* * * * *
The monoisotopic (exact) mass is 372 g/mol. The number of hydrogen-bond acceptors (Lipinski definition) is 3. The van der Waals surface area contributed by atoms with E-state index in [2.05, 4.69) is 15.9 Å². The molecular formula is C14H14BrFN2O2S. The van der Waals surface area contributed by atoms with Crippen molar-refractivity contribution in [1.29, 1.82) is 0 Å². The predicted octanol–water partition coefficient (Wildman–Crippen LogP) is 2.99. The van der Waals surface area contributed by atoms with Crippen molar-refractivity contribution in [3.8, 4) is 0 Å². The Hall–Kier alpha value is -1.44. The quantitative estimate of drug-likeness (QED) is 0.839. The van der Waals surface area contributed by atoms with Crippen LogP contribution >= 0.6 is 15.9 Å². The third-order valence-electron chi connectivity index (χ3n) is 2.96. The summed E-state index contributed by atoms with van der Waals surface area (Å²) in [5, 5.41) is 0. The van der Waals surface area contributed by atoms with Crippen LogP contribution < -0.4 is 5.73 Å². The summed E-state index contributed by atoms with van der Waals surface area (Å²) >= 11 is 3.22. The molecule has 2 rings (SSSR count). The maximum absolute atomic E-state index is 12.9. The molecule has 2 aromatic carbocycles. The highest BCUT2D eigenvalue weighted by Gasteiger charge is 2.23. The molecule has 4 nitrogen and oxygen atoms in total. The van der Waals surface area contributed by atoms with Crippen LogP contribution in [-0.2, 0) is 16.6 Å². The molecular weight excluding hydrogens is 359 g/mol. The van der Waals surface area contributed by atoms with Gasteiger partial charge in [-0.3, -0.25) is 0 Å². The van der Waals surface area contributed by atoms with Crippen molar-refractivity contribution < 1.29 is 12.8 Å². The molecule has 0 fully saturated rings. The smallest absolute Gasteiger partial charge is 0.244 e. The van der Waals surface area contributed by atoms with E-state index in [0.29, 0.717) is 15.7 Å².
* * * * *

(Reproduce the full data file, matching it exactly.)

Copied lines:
The monoisotopic (exact) mass is 372 g/mol. The number of hydrogen-bond acceptors (Lipinski definition) is 3. The van der Waals surface area contributed by atoms with E-state index in [2.05, 4.69) is 15.9 Å². The molecular formula is C14H14BrFN2O2S. The van der Waals surface area contributed by atoms with Crippen molar-refractivity contribution in [1.29, 1.82) is 0 Å². The predicted octanol–water partition coefficient (Wildman–Crippen LogP) is 2.99. The van der Waals surface area contributed by atoms with Crippen molar-refractivity contribution in [3.8, 4) is 0 Å². The Hall–Kier alpha value is -1.44. The quantitative estimate of drug-likeness (QED) is 0.839. The van der Waals surface area contributed by atoms with Crippen LogP contribution >= 0.6 is 15.9 Å². The third-order valence-electron chi connectivity index (χ3n) is 2.96. The summed E-state index contributed by atoms with van der Waals surface area (Å²) in [5, 5.41) is 0. The van der Waals surface area contributed by atoms with Crippen LogP contribution < -0.4 is 5.73 Å². The summed E-state index contributed by atoms with van der Waals surface area (Å²) >= 11 is 3.22. The molecule has 2 rings (SSSR count). The maximum absolute atomic E-state index is 12.9. The molecule has 2 aromatic carbocycles. The highest BCUT2D eigenvalue weighted by Gasteiger charge is 2.23. The molecule has 4 nitrogen and oxygen atoms in total. The van der Waals surface area contributed by atoms with Crippen LogP contribution in [-0.2, 0) is 16.6 Å². The molecular weight excluding hydrogens is 359 g/mol. The van der Waals surface area contributed by atoms with Gasteiger partial charge in [-0.3, -0.25) is 0 Å². The van der Waals surface area contributed by atoms with Crippen molar-refractivity contribution < 1.29 is 12.8 Å². The molecule has 0 fully saturated rings. The smallest absolute Gasteiger partial charge is 0.244 e. The van der Waals surface area contributed by atoms with E-state index in [0.29, 0.717) is 15.7 Å².